When a patient is on hospice care, one of the greatest gifts they can be given is an open heart. As the emotional turmoil mounts upon physical challenges, patients and their families need someone to comfort them, to hear their stories and questions: someone they can lean on during the toughest times. Every patient should have someone like Maxine Anderson.
Called to Care
Anderson is a chaplain for Crossroads Hospice in Memphis. She is charged with the spiritual care of patients and their families, taking her role as seriously as a doctor does their responsibilities for physical health. And that’s key, as the majority of Americans now think their spiritual care is as important as their medical care when they are ill, according to the Healthcare Chaplaincy Network.
She began her path towards chaplaincy as a church minister in Memphis, working towards ordination. She was asked to facilitate the church’s counseling center, and decided to pursue a divinity Master’s degree to better serve her parish. She graduated from seminary in 2008 and moved on to complete a year-long residency in Clinical Pastoral Education. A few months later, Crossroads Hospice invited her for an interview.
“Walking in, I felt that all of my personal losses and experiences had led me there,” Anderson says of her first visit to Crossroads. “By the time they offered me the position, I knew that Crossroads was where I belonged.”
The Spirit of Hospice
Hospice chaplains are responsible for meeting the needs of patients regardless of religious beliefs or backgrounds.
“We see a growing number of people who do not affiliate with any religion,” she says. “Sometimes I just hold their hand, and offer spiritual, non-denominational readings.” She sees every patient as a unique and beautiful soul that she can comfort. “End-of-life care is personal for each patient and family,” she notes.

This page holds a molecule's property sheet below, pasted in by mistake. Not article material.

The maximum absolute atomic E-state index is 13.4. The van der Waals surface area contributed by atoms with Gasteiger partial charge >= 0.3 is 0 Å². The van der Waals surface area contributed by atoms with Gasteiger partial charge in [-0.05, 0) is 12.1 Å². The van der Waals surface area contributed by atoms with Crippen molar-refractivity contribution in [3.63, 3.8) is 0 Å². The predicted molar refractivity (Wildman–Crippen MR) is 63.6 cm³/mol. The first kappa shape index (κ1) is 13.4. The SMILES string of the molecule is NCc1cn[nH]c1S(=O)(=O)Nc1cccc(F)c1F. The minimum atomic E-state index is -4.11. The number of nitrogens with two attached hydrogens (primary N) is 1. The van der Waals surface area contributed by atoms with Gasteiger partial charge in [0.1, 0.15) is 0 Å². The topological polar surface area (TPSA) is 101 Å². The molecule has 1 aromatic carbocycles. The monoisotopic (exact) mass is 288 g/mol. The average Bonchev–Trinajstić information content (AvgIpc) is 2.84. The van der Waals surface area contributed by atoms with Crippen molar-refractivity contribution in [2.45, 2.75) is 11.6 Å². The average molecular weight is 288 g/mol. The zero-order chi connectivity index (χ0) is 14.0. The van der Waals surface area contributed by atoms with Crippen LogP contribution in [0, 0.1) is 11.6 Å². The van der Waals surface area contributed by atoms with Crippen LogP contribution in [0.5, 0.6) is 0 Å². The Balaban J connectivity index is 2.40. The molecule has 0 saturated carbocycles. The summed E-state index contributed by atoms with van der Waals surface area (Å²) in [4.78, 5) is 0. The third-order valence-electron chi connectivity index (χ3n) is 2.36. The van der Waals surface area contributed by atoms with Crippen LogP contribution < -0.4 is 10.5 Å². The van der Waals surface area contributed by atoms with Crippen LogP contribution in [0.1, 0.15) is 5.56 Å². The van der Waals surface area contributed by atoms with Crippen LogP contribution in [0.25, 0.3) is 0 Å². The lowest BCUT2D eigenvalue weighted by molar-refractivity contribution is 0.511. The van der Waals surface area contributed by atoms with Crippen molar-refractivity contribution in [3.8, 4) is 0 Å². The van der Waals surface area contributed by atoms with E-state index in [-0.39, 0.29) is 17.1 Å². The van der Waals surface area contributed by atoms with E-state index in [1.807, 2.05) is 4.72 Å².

She starts each day making a schedule of patients to see, choosing from the roughly 35 patients under her care every month. The decisions are based on the urgency of patients’ spiritual needs and any birthdays, anniversaries or other timely celebrations. As patient needs change, she is sure to maintain flexibility and visit any that may call on her urgently.
Anderson defines a successful day as one in which she helps a patient find meaning in their life. As someone who firmly believes that every person is following a destined journey, she works tirelessly to bring comfort and acceptance to patients and families. For her, it is a calling.
“The hardest part of my job is the same as the most rewarding part. The end of life is the most difficult thing anyone will ever face in life. Though I can’t take away the pain, I can walk alongside them in such a way that allows them to process what they’re going through.”
Though it can be trying, Anderson feels her work is ordained by a higher power.
“I think I’m in the place where God has planted me,” she says. “In one profound and unexplained instance, I was visiting a patient who was actively dying. Her family couldn’t remember the words to her favorite hymn. I walked over to the bed and as I was saying goodbye to her, my iPad started playing that song. Once it stopped, the patient passed away. The daughter thought that’s what she had been waiting for. All kinds of things happen like that on a daily basis.”
And at the end of it all, she draws the strength necessary to do such an outstanding job from those she serves.
“The patients inspire me and make me want to be like them when I go through trials—to be a person of strong faith, whatever that faith is. That’s why I’m always willing to go above and beyond for them.”
Honoring Our Chaplains
We’re proud to honor Maxine Anderson as our Crossroads Hospice “Staff Spotlight” recipient of the month, and recognize our other chaplains who work to provide care for our patients each day, such as: Roger Loomis in Cleveland, Kevin O’Brien in Lenexa, Ray Haught in Kansas City and Tim Jensen in Northeast Ohio.
For more information about Crossroads Hospice, please call 1-888-564-3405.
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